Council hopefuls need to talk and agree


Let the silly season begin. Or perhaps it started once election hoardings were put up, defaced and taken down? I don’t know.

Anyway, a stack of public meetings are arranged – attended mainly, it seems, by those who like watching TV One on Saturday nights (and who, perhaps, read this column) – so we can form a view about who should be on Queenstown’s next council.

I attended Monday night’s iteration at the Queenstown Golf Club, attended by more than 100 people.

It wasn’t much of a spectacle, I’m afraid.

There were bumbled lines, dropped speech notes and, sometimes, the forced delivery of stock lines or catch-phrases.

Jim Boult’s mayoral opponents only briefly jabbed at his record with collapsed building firm Stonewood Homes New Zealand Ltd.

Throwaway lines included Roger Tompkins’ effort that he paid all his bills and Lyal Cocks saying he’d be a fulltime mayor. Pretty limp attempts, really. I put that down to nerves.

Hopefully there’s a much stiffer test at this coming Tuesday’s Chamber of Commerce event at the Memorial Centre.

In saying that, I was delighted to learn more about the candidates – five for mayor and 14 for the six Wakatipu places – especially those with a low public profile.

I wouldn’t put my hand up but I’m glad we’ve got so many people who did.

You could probably put together a clever word cloud rooting out the major themes.

Remarkables-sized words would be PARKING, TRANSPORT, HOUSING and AFFORDABLE, not necessarily in that order.

Oft-repeated words from newbies were leadership, vision and change, while many existing councillors seemed to latch onto the idea of “progress” and “continuity”.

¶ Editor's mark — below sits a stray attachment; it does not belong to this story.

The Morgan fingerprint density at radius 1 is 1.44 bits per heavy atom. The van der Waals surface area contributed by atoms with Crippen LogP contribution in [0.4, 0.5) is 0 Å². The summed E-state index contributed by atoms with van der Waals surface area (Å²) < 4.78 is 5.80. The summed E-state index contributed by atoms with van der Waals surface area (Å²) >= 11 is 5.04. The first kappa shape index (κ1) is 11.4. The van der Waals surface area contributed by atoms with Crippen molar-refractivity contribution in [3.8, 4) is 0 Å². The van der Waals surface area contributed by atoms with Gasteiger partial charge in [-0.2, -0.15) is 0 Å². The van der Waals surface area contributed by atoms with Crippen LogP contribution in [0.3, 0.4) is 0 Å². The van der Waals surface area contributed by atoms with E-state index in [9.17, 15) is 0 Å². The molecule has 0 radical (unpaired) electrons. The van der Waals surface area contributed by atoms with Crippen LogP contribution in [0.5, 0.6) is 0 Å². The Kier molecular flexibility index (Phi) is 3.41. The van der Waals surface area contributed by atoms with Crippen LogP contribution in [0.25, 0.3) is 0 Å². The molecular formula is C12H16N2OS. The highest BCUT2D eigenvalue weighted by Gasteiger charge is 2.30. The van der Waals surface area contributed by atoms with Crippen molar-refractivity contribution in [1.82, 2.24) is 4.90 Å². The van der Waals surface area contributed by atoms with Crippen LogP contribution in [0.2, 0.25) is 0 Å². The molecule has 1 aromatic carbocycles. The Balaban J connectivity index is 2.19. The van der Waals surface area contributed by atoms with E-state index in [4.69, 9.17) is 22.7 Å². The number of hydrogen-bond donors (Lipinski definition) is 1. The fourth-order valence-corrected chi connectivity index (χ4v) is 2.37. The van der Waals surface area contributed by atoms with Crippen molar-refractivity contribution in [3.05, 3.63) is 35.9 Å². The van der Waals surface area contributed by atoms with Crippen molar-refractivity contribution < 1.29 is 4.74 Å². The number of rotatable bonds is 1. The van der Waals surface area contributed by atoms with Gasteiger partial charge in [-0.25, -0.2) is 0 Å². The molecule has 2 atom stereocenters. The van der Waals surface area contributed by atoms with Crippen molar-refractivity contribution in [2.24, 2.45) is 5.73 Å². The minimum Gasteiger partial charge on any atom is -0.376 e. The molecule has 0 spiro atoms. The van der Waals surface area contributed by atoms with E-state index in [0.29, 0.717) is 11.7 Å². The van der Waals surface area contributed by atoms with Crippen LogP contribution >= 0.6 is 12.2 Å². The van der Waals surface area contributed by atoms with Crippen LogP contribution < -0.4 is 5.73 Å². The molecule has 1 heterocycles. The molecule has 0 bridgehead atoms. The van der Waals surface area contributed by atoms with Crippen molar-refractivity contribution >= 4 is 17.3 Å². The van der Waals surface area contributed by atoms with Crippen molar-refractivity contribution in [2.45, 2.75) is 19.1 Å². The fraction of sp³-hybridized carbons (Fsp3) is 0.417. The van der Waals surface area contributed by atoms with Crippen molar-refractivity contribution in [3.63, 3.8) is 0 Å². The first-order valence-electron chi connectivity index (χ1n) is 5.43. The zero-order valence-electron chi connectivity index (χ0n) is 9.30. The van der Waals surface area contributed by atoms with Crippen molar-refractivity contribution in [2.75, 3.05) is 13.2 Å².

One particularly striking moment came near the end, when mayoral candidate Al Angus – who was trounced by Vanessa van Uden in 2013 – asked the room: “How did that experience work out for you?”

He asked people who were happy with the council’s last three years to put their hand up.

Angus told me later that no one did. Van Uden was in the audience.

Simon Stamers-Smith, a two-term councillor, admitted transport was a “shambles”.

As I said before, most people touched on the same themes, wrapping their sentiment in a cuddly community message. It’s nice to know what people stand for, that they’ll listen, but what’s less obvious is how they’ll do it.

Personally, I think the prospective councillors need to do a very un-Kiwi thing and talk to each other.

Public expectations are extremely high, so if the next group can’t work together they might be hounded out of office before 2019.

Worse, if they don’t get it right on housing, the government might do an ‘ECan’ on them – sack them and appoint commissioners.

That can’t happen. I think it’ll be easier for the public if councillors can get together and hammer out an agreed set of issues.

Parachute under your favourite mayoral candidate, sure.

Or take a full-page ad telling the community their plans.

Let’s take a couple of easy ones:

Ratepayer-funded affordable housing: YES/NO?

Ratepayer-funded public transport: YES/NO?

Ratepayer-funded convention centre: YES/NO?

The answer to these and a few more questions will help people decide who to vote for.

Also, prioritising specific projects. A new parking building is more important than a new headquarters, which is more important than a potential ferry service.

Pick your own path. But pick a path.

Monday’s meeting was high on intention and low on practical solutions (although Tamati Maruera was ballsy enough to offer a few interesting ideas – regulating housing!!??).

The candidates need to clearly tell voters how they intend to tackle these important issues.

The only thing worse than broken promises is no promises at all.